Lesser known certifications are not necessarily less valuable. It is true that you may have to work a little harder to explain to a recruiter that they are valuable, but they may cover the content in a way that is better suited to you and your learning style, which will ultimately lead to better results for you.

Lastly, you need to evaluate whether the course content is targeted at your level of knowledge and skill. There is no point going directly for the highest level certification if you are just starting out in the industry. Be honest with yourself about your skills and knowledge. Sometimes taking multiple certifications at the same level can be hugely beneficial. The content may have a lot of overlap but the way the topic is described in one course may be better suited to your learning style than another. It can also help to reinforce those skills.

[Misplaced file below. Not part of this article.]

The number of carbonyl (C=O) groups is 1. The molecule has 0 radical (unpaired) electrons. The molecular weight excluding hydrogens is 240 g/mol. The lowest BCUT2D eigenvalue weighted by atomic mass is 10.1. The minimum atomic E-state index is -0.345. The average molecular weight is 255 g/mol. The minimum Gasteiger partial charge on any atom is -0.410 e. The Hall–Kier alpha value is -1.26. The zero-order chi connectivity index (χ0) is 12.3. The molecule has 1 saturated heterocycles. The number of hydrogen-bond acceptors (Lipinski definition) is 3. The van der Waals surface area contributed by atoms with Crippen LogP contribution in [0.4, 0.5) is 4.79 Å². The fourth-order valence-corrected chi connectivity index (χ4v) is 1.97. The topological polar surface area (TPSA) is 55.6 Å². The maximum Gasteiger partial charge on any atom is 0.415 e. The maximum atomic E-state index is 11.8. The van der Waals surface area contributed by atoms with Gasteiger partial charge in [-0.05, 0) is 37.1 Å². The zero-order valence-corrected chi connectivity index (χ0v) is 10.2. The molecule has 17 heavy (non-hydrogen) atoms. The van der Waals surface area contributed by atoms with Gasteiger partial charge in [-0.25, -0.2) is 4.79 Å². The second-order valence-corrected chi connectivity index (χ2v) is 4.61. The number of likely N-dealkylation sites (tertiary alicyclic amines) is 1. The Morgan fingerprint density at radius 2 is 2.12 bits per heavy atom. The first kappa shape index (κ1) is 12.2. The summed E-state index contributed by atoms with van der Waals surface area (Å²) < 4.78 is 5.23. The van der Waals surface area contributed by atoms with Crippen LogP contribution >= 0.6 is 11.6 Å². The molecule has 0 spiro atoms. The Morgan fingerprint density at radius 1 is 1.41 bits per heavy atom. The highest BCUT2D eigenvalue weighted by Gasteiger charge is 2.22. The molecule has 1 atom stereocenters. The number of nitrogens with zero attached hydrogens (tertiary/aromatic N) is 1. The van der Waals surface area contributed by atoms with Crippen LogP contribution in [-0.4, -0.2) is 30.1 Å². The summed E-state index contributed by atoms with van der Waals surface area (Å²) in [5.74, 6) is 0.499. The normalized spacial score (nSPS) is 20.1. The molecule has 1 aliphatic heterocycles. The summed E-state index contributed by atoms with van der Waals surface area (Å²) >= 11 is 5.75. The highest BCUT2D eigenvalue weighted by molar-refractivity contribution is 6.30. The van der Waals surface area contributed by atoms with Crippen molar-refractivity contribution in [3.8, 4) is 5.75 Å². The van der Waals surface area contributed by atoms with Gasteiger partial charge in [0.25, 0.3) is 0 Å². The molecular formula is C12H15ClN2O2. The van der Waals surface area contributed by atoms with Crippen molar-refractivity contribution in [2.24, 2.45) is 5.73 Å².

So now you have your study/work ethic and you have researched and picked our certification. You’re ready to start but…

How long will it take me?

The best and most accurate answer here is:

As long as it takes for you personally to understand the content in its entirety.

Comparing yourself to others just leads to problems and disappointment. Setting your own timelines, goals, and milestones is the best way to approach new content.

As a general rule, certification providers will provide a syllabus of the content covered in their course. Reading over this syllabus, comparing it with your own experience and knowledge is the key to determining an approximate time budget. This will work a lot better for you than thinking “Well Alice and Bob did it in 2-3 months so I need to do that too or I am too slow”.

As a hypothetical example:

A course claims to have approximately 50 hours of video content. If you add in time it will take for you to: